Oct 3, 2013
As the Orpheus Chamber Orchestra begins its fall season, its opening program features two composers well-known to lovers of European Art Music, and one well-known to lovers of Modern Jazz. Their program will feature Brahms’ Liebeslieder Waltzes and Beethoven’s Symphony No. 3, Eroica, but also pianist Brad Mehldau’s Variations for Piano and Orchestra on a Melancholy Theme for piano and chamber orchestra.
After establishing a reputation as one of America’s leading jazz pianists, Mehldau is now in demand for both his compositions and improvisational performances, and has toured and recorded extensively since the early 1990s as a collaborator, soloist, and as part of the Brad Mehldau Trio, which he formed in 1994. He has released several non-jazz recordings, including collaborations with singers Renée Fleming (Love Sublime) and Anne Sofie von Otter (Love Songs).
Perhaps Beethoven, Brahms, and Mehldau are not so different after all. All three made their names as hot-shot pianists before revealing their talents for composition, with Beethoven renowned for his improvisational skills. All three have reached into their musical environments for their composition, whether Brahms’ love of Hungarian dance music or Mehldau’s interpretations of the music of singer-songwriter Nick Drake. Mehldau, who draws inspiration from classical works in his jazz compositions and performances, says his Variations for Piano and Orchestra on a Melancholy Theme sounds “as if Brahms woke up one day and had the blues.”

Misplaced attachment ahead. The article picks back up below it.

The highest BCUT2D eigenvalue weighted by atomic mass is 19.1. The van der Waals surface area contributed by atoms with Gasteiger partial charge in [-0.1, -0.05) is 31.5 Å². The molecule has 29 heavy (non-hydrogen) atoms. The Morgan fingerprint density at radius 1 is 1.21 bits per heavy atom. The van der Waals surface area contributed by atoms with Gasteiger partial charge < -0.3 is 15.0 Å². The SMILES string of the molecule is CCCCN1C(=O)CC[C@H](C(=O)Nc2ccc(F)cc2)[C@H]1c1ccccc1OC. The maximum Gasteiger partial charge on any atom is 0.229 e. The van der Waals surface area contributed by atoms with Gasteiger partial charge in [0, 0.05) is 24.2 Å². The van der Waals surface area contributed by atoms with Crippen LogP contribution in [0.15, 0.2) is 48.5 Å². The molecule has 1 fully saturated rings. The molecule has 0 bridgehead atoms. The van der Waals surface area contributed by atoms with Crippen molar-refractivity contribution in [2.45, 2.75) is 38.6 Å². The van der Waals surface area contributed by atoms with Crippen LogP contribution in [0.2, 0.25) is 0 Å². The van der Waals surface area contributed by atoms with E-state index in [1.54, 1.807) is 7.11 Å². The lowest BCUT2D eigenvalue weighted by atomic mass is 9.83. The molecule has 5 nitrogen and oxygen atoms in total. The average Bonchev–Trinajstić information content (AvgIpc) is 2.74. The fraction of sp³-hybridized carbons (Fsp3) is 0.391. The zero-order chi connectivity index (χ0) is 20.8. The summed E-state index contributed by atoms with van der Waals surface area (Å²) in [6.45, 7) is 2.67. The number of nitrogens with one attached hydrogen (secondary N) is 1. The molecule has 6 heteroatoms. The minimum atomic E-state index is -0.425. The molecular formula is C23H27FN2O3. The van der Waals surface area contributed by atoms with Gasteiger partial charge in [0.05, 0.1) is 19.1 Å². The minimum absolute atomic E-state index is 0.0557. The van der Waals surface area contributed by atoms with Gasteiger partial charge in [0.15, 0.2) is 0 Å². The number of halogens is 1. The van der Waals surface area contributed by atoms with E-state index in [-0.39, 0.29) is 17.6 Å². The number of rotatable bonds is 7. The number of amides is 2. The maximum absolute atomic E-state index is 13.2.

I spoke about Mehldau and his collaboration with the Orpheus
Chamber Orchestra with Jonathan Spitz, a cellist in the
collaborative. Spitz is, among other credentials, the
cellist of the American Ballet Theatre Orchestra, principal cellist
of the New Jersey Symphony Orchestra and the Bard Festival
Orchestra, and a member of the Orpheus
Podcast 382 is our conversation, featuring a musical selection
from the Orpheus Chamber Orchestra:
Göran Söllscher: Orpheus Chamber Orchestra – “Allegro Gentile” from “Concierto De Aranjuez” from Rodrigo: Concierto De Aranjuez. We talked about classical compositions that have attracted jazz musicians, and this selection was a natural starting point, as Miles Davis, the Modern Jazz Quartet and Jim Hall, among others, have all recorded their versions of the Spanish composition.